It's top secret, and I am not willing to share it with anyone who doesn't sign an agreement to pay me a million dollars! I'm just joking of course; in truth, it's kind of hard to describe my creative process because it is constantly changing. When I was a child I would get crayons and draw the same picture over and over again; until everything looked exactly as it did in my head. It was usually a drawing of my family with big round heads, no necks and twigs for extremities. There was a house with a door and four windows, a tree right next to it and a giant rainbow hovering over us. This was a very natural process for me and I thoroughly enjoyed being in the same space as creation, this was how I imagined my world to be.
When I was seven my parents separated and eventually divorced. This was when I turned to art for comfort because it was the one thing I knew would never leave me. The reality of divorce weighed heavy on my brothers and I and I knew my life would never be the same. Life seemed complicated and I went into survival mode. I eventually became a perfectionist trying to control every thing I created even in my art and writing. I remember writing a rough draft on yellow paper several times before I handed it in to the teacher. When she gave it back with corrections marked in red it would upset me to the point of tears at times. I would then re-write the rough draft to yellow paper again so I could transfer to my final draft without having to look at red marks. It was a pretty daunting process for a child of seven or eight years old. This way of living took over and ran my life well into my twenties. It showed up in my marriage, the rearing of my children, my work, my non social life and eventually was part of the demise of my marriage.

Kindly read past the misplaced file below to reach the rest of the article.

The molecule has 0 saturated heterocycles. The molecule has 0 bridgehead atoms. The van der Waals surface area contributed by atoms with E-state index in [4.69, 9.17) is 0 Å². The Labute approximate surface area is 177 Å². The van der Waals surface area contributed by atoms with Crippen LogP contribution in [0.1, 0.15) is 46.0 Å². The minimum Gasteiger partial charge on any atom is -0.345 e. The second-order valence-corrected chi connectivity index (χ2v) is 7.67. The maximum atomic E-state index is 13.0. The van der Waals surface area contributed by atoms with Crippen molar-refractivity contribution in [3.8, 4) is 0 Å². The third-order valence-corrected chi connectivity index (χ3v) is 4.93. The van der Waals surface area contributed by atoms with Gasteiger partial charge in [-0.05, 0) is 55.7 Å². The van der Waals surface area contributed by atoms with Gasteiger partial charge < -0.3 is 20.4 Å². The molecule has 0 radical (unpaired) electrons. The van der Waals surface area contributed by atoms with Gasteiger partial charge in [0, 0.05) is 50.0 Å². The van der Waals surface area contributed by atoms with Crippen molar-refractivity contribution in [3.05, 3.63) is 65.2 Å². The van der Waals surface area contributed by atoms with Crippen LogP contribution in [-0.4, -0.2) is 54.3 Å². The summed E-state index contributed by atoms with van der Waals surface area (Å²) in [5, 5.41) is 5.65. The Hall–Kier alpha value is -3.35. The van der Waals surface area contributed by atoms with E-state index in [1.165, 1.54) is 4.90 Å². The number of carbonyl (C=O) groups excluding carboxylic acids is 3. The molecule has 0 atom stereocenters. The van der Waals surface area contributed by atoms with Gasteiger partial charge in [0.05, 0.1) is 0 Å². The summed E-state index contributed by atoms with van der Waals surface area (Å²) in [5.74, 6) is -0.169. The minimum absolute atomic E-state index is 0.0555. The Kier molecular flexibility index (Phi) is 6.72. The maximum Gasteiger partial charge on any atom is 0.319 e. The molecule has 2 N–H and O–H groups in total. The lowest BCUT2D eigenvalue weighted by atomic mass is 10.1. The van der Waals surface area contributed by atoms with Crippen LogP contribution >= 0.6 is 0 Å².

For ten years of my life I had totally given up on art and everything affiliated with it to be mom, wife, responsible citizen of society. Being an artist wasn't acceptable on any front. How would I take care of my family? I would "starve" because that's what I was taught. During my divorce I remembered what art did for me as a child and naturally I decided to try it again to see if it would help; it did. Art showed up for me even after I had abandoned it for so long. It became a part of my daily therapy and flowed naturally just as it did when I was seven years old. It showed up in the form of poetry, paint and sketching and I began to fall in love all over again with my first love...ART. That was nearly ten years ago.
I recently took an online quiz to evaluate scientifically what percentage of my brain is right and what percentage is left. Now I don't take this stuff literally but I do find it very entertaining. The quiz results were just as I suspected. I was a whopping 84% right brained and a measly 16% left brained. As you can see from the diagram above it's pretty colorful in the right side of the world. I used to be very analytical and had a hard time embracing my natural strengths. I was self conscious and controlling, worried that my work wasn't good enough and constantly compared it to that of other artists. Like most people, I was just trying to be the person society made me believe I needed to be.
My creative process is nowhere near that strenuous anymore. These days I actually find my inspiration through different sources. Images that I am most driven to create usually come in the form of a vision or a dream. Then there are those that I sketch based off an experience or something that I've seen physically. I no longer try to control what I create which has made the process of being an artist truly enjoyable. This doesn't mean that I don't run into any difficulties, it simply means that the natural approach makes things run a little smoother and I'm not hiding in a corner stewing over red penned corrections on my yellow rough draft. I show up to create and I trust that whatever is meant to come to fruition will.
For a cool online version of the brain quiz Click here